I'm going to promise Coco this year will be different.  I WILL read that stupid book I'm sick of for the umpteenth time and feed everyone bologna sandwiches for dinner.  She's not going to stay young and cuddly and thinking I'm awesome for long so I better live it up.

It's all routine and no time machine,

Wednesday, September 17, 2014

Stupid City Folk and Unlucky Children

Summer is over so I'm back.  I hope I can reclaim my writing mojo after these months of neglect.  It was a lost summer in terms of blogging and book writing but it was a winner in terms of kids staying up late, dirt and bugs. Oh, and Minecraft.  Lots and lots of Minecraft.

I'll start with a quick update on the kids, just a few anecdotes to illustrate not much has changed, they are still very much themselves.

I asked Lucien to bring me my purse the other day. This is what happened when he handed it over:

Loosh:  "Mom, I found some sticky stuff on the bottom of your purse so I licked it."
Me:  (staring) "Lucien, why would you ever lick a sticky mystery substance off a purse?"
Loosh:  (shrugging) "I figured there's always a chance it's maple syrup!"

He's not technically wrong.  He also doesn't appreciate the overwhelming odds that sticky substance was bar sludge gathered when I sat my purse on a bar floor during our last Moms' Night Out.  

I took Lucien to pick up some wood stain for the house and asked him to help carry the various cans to the car after we'd checked out.  Lucien looked at the cans and suddenly began waving his arms around and yelling in the small store: "Hey everybody!  Help!  Help!  My mom's trying to kill me over here!"

Isn't it wonderful that kid can still take me by surprise?  I whispered, "What the HECK are you DOING?" as all heads swiveled in my direction and beady eyes pointed at my face.  Lucien then pointed at the label on the can of wood stain, put a hand to his heart, and read aloud in a voice befitting the most seasoned of stage actors: "Warning!  Poison! Keep out of reach of children!"  Then he bowed.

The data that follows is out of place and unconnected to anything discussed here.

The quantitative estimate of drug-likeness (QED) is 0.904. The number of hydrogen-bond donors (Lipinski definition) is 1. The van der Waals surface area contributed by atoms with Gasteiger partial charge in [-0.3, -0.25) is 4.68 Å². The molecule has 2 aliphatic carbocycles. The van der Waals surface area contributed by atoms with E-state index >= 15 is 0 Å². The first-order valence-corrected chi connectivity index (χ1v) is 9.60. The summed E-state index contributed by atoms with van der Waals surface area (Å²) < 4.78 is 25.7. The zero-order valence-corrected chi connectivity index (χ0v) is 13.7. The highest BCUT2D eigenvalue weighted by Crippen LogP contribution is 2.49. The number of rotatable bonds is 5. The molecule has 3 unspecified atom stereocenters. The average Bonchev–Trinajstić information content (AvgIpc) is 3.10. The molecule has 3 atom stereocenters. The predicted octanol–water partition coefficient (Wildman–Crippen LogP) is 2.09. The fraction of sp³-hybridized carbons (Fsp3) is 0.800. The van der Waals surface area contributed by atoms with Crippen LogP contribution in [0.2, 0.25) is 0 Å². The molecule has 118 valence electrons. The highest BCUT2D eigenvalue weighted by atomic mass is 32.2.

Coco is doing well in her new preschool.  She now thinks she can write (false) so every surface in the house is covered in an indecipherable scrawl -- it's like a cross between a Picasso sketch and sanskrit.  I hate it when she hands me a piece of paper covered in the stuff and says happily, "Read it, Mommy!"  I start making stuff up but realize I'm veering wildly off her intended course when the corners of her mouth turn down and her eyes turn hard.  Then she usually grabs the paper from me in a huff and tells me I don't know how to read.

Coco has also begun to address audiences -- gathered several times a day for her meandering ballet and singing shows in our entry hall -- as "Welcome to my show, unicorns and gentlemen."  I asked her what happened to the "ladies" and she shrugged and looked unconcerned.  She did recently tell me she wants to be a unicorn when she grows up so perhaps the two are related.

My annual solo-parent road trip with my two young children happened last month.  I drove them to Denver, where my mom had recently undergone surgery to replace one of her knees with a titanium counterpart.  I felt perhaps I could be of assistance in the aftermath of such major surgery.  Judy may now be part machine but she and Dad could probably use help procuring groceries until she gets her bionic legs under her.

Very few people understand how happy I am to do these road trips with my kids.  Most people tell me it sounds like torture.  It's not even close.  It's a heart-swelling combination of my kids having strange conversations in the backseat, my favorite music blaring loudly, the open road with nobody on it, an incredible view and an 80 mph speed limit, and a bag of Nacho Cheese Doritos within arms reach at all times.  How can that be considered torture? It's euphoria!

Have I inspired you to round up some kids (preferably your own) and drive long distances?

This was somewhere in Idaho.  Maybe Utah.  Hard to say.

I like to believe our time in Colorado was helpful or at least uplifting to my recovering Mama but I fear it was mostly exhausting.  Dad and I took the kids to a nearby skate park daily so Mom could rest.  Lucien ran into Coco pretty hard at the skate park at one point, knocking her off her scooter.  He apologized but as he scooted off again he yelled over his shoulder, "Ha! I'm awesome!" Coco dusted herself off, shook her head and muttered, "He's not awesome, he's dumb."

Coco gave all my old Strawberry Shortcake dolls a ride
on the Remington sculpture.
Some are faring better than others.

We took the scenic route home to Seattle via Arches National Park in southern Utah.

We were inside the park well before 7:00 am -- a result of having early riser children and in this case a total plus. Instead of sharing the arches with five million tourists, as usually happens when one visits Arches, we had the arches all to ourselves as the sun rose over them.  The kids and I scrambled around Sand Dune Arch, and up and down under Double Arch, completely alone for the better part of two hours.  It was some of my happiest time on earth so far.

When the first giant tour bus pulled into the parking lot, we left.  
We were no longer willing nor able to share the park with others.  

After returning from our road trip, we immediately packed the car back up to go spend Labor Day weekend with our friends on one of the San Juan Islands.